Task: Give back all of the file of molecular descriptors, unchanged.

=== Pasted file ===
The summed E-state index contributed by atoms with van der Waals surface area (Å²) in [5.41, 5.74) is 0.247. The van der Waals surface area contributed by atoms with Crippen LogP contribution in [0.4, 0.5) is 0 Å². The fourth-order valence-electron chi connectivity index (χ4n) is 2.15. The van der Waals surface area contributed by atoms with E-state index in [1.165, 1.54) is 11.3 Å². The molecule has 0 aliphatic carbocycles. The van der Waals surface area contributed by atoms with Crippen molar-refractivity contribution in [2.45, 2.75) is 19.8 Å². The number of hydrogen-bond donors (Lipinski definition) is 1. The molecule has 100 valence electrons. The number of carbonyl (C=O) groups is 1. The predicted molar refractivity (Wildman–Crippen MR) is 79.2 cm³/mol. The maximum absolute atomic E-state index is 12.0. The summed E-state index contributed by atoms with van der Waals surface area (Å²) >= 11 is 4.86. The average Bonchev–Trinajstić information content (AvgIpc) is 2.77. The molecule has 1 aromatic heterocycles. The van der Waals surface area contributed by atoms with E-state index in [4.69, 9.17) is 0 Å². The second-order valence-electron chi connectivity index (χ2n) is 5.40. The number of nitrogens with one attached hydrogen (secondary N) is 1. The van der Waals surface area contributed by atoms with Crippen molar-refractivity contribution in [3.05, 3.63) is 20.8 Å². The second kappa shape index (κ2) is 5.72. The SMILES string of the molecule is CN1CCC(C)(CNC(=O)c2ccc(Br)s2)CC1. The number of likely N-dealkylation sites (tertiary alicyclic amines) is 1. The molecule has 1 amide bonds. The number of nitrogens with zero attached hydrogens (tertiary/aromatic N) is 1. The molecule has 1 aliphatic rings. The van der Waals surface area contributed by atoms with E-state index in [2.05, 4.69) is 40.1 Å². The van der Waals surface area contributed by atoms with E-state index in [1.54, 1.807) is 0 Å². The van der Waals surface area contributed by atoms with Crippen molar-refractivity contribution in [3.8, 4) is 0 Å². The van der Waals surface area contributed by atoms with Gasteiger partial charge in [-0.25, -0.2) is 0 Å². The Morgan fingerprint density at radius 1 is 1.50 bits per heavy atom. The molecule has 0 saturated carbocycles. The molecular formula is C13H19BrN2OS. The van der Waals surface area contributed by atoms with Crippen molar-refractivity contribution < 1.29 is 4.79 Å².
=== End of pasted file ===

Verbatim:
The summed E-state index contributed by atoms with van der Waals surface area (Å²) in [5.41, 5.74) is 0.247. The van der Waals surface area contributed by atoms with Crippen LogP contribution in [0.4, 0.5) is 0 Å². The fourth-order valence-electron chi connectivity index (χ4n) is 2.15. The van der Waals surface area contributed by atoms with E-state index in [1.165, 1.54) is 11.3 Å². The molecule has 0 aliphatic carbocycles. The van der Waals surface area contributed by atoms with Crippen molar-refractivity contribution in [2.45, 2.75) is 19.8 Å². The number of hydrogen-bond donors (Lipinski definition) is 1. The molecule has 100 valence electrons. The number of carbonyl (C=O) groups is 1. The predicted molar refractivity (Wildman–Crippen MR) is 79.2 cm³/mol. The maximum absolute atomic E-state index is 12.0. The summed E-state index contributed by atoms with van der Waals surface area (Å²) >= 11 is 4.86. The average Bonchev–Trinajstić information content (AvgIpc) is 2.77. The molecule has 1 aromatic heterocycles. The van der Waals surface area contributed by atoms with E-state index in [4.69, 9.17) is 0 Å². The second-order valence-electron chi connectivity index (χ2n) is 5.40. The number of nitrogens with one attached hydrogen (secondary N) is 1. The van der Waals surface area contributed by atoms with Crippen molar-refractivity contribution in [3.05, 3.63) is 20.8 Å². The second kappa shape index (κ2) is 5.72. The SMILES string of the molecule is CN1CCC(C)(CNC(=O)c2ccc(Br)s2)CC1. The number of likely N-dealkylation sites (tertiary alicyclic amines) is 1. The molecule has 1 amide bonds. The number of nitrogens with zero attached hydrogens (tertiary/aromatic N) is 1. The molecule has 1 aliphatic rings. The van der Waals surface area contributed by atoms with E-state index in [2.05, 4.69) is 40.1 Å². The van der Waals surface area contributed by atoms with E-state index in [1.54, 1.807) is 0 Å². The van der Waals surface area contributed by atoms with Crippen molar-refractivity contribution in [3.8, 4) is 0 Å². The van der Waals surface area contributed by atoms with Gasteiger partial charge in [-0.25, -0.2) is 0 Å². The Morgan fingerprint density at radius 1 is 1.50 bits per heavy atom. The molecule has 0 saturated carbocycles. The molecular formula is C13H19BrN2OS. The van der Waals surface area contributed by atoms with Crippen molar-refractivity contribution < 1.29 is 4.79 Å².